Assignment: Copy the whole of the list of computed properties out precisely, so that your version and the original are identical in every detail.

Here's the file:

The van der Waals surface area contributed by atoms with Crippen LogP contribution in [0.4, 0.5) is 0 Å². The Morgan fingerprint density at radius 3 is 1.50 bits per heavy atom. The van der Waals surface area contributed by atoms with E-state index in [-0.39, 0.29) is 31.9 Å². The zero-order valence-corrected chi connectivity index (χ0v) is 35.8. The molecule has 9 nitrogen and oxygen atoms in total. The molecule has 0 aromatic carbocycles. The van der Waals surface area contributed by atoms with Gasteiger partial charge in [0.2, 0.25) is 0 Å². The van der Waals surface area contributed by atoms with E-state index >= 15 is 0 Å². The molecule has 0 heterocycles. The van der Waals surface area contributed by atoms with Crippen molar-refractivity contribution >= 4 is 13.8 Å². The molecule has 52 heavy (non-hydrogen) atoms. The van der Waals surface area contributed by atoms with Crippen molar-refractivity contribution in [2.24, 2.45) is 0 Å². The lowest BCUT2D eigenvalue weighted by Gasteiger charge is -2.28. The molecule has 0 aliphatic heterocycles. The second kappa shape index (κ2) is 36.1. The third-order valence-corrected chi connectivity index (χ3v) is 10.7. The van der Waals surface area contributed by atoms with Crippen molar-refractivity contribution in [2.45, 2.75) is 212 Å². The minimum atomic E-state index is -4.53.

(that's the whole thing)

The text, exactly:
The van der Waals surface area contributed by atoms with Crippen LogP contribution in [0.4, 0.5) is 0 Å². The Morgan fingerprint density at radius 3 is 1.50 bits per heavy atom. The van der Waals surface area contributed by atoms with E-state index in [-0.39, 0.29) is 31.9 Å². The zero-order valence-corrected chi connectivity index (χ0v) is 35.8. The molecule has 9 nitrogen and oxygen atoms in total. The molecule has 0 aromatic carbocycles. The van der Waals surface area contributed by atoms with Gasteiger partial charge in [0.2, 0.25) is 0 Å². The van der Waals surface area contributed by atoms with E-state index >= 15 is 0 Å². The molecule has 0 heterocycles. The van der Waals surface area contributed by atoms with Crippen molar-refractivity contribution >= 4 is 13.8 Å². The molecule has 52 heavy (non-hydrogen) atoms. The van der Waals surface area contributed by atoms with Crippen molar-refractivity contribution in [2.24, 2.45) is 0 Å². The lowest BCUT2D eigenvalue weighted by Gasteiger charge is -2.28. The molecule has 0 aliphatic heterocycles. The second kappa shape index (κ2) is 36.1. The third-order valence-corrected chi connectivity index (χ3v) is 10.7. The van der Waals surface area contributed by atoms with Crippen molar-refractivity contribution in [2.45, 2.75) is 212 Å². The minimum atomic E-state index is -4.53.